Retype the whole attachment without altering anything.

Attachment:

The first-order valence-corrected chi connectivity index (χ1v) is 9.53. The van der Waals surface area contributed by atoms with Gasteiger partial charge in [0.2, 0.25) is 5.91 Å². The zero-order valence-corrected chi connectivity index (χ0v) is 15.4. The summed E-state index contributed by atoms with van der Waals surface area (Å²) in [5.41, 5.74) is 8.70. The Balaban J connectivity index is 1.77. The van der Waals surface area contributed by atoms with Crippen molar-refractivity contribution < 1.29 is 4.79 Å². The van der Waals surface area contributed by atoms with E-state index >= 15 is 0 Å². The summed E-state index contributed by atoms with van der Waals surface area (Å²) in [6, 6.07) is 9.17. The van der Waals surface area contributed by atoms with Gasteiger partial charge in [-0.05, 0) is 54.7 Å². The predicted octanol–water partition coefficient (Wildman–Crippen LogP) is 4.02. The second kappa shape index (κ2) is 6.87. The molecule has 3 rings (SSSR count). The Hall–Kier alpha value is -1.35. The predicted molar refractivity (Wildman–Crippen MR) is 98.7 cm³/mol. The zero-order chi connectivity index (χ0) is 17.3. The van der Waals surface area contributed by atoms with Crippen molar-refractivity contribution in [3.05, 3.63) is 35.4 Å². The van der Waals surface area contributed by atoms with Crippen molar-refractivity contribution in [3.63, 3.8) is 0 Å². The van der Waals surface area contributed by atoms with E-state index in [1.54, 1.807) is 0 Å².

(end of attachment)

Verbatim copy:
The first-order valence-corrected chi connectivity index (χ1v) is 9.53. The van der Waals surface area contributed by atoms with Gasteiger partial charge in [0.2, 0.25) is 5.91 Å². The zero-order valence-corrected chi connectivity index (χ0v) is 15.4. The summed E-state index contributed by atoms with van der Waals surface area (Å²) in [5.41, 5.74) is 8.70. The Balaban J connectivity index is 1.77. The van der Waals surface area contributed by atoms with Crippen molar-refractivity contribution < 1.29 is 4.79 Å². The van der Waals surface area contributed by atoms with E-state index >= 15 is 0 Å². The summed E-state index contributed by atoms with van der Waals surface area (Å²) in [6, 6.07) is 9.17. The van der Waals surface area contributed by atoms with Gasteiger partial charge in [-0.05, 0) is 54.7 Å². The predicted octanol–water partition coefficient (Wildman–Crippen LogP) is 4.02. The second kappa shape index (κ2) is 6.87. The molecule has 3 rings (SSSR count). The Hall–Kier alpha value is -1.35. The predicted molar refractivity (Wildman–Crippen MR) is 98.7 cm³/mol. The zero-order chi connectivity index (χ0) is 17.3. The van der Waals surface area contributed by atoms with Crippen molar-refractivity contribution in [3.05, 3.63) is 35.4 Å². The van der Waals surface area contributed by atoms with Crippen molar-refractivity contribution in [3.63, 3.8) is 0 Å². The van der Waals surface area contributed by atoms with E-state index in [1.54, 1.807) is 0 Å².